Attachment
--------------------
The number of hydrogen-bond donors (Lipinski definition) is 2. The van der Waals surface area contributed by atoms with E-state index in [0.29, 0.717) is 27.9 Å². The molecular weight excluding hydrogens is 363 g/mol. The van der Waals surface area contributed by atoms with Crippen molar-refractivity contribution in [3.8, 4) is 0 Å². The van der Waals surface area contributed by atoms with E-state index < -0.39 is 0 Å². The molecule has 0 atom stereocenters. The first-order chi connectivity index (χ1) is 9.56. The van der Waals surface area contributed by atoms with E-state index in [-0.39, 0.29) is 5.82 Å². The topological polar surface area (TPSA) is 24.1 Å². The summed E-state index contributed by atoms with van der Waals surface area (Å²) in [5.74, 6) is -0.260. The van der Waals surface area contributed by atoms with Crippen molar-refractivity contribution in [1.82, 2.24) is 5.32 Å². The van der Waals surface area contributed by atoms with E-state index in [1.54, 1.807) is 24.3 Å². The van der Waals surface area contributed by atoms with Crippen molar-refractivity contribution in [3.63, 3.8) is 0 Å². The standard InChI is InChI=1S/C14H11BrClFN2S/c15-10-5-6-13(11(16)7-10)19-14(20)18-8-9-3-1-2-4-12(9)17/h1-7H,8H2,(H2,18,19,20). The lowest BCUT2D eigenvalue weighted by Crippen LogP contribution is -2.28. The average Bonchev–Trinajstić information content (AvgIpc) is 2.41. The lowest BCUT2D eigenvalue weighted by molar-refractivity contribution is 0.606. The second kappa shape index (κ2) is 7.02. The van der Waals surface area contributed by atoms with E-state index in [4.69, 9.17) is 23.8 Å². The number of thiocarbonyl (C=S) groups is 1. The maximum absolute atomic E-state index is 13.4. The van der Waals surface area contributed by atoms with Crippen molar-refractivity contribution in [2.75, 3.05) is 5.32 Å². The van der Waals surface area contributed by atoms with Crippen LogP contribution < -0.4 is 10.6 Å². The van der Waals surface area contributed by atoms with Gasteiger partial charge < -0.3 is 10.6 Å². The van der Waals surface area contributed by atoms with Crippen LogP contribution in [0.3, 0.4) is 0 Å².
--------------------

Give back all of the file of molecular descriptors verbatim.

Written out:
The number of hydrogen-bond donors (Lipinski definition) is 2. The van der Waals surface area contributed by atoms with E-state index in [0.29, 0.717) is 27.9 Å². The molecular weight excluding hydrogens is 363 g/mol. The van der Waals surface area contributed by atoms with Crippen molar-refractivity contribution in [3.8, 4) is 0 Å². The van der Waals surface area contributed by atoms with E-state index < -0.39 is 0 Å². The molecule has 0 atom stereocenters. The first-order chi connectivity index (χ1) is 9.56. The van der Waals surface area contributed by atoms with E-state index in [-0.39, 0.29) is 5.82 Å². The topological polar surface area (TPSA) is 24.1 Å². The summed E-state index contributed by atoms with van der Waals surface area (Å²) in [5.74, 6) is -0.260. The van der Waals surface area contributed by atoms with Crippen molar-refractivity contribution in [1.82, 2.24) is 5.32 Å². The van der Waals surface area contributed by atoms with E-state index in [1.54, 1.807) is 24.3 Å². The van der Waals surface area contributed by atoms with Crippen molar-refractivity contribution in [3.63, 3.8) is 0 Å². The standard InChI is InChI=1S/C14H11BrClFN2S/c15-10-5-6-13(11(16)7-10)19-14(20)18-8-9-3-1-2-4-12(9)17/h1-7H,8H2,(H2,18,19,20). The lowest BCUT2D eigenvalue weighted by Crippen LogP contribution is -2.28. The average Bonchev–Trinajstić information content (AvgIpc) is 2.41. The lowest BCUT2D eigenvalue weighted by molar-refractivity contribution is 0.606. The second kappa shape index (κ2) is 7.02. The van der Waals surface area contributed by atoms with E-state index in [4.69, 9.17) is 23.8 Å². The number of thiocarbonyl (C=S) groups is 1. The maximum absolute atomic E-state index is 13.4. The van der Waals surface area contributed by atoms with Crippen molar-refractivity contribution in [2.75, 3.05) is 5.32 Å². The van der Waals surface area contributed by atoms with Crippen LogP contribution < -0.4 is 10.6 Å². The van der Waals surface area contributed by atoms with Gasteiger partial charge < -0.3 is 10.6 Å². The van der Waals surface area contributed by atoms with Crippen LogP contribution in [0.3, 0.4) is 0 Å².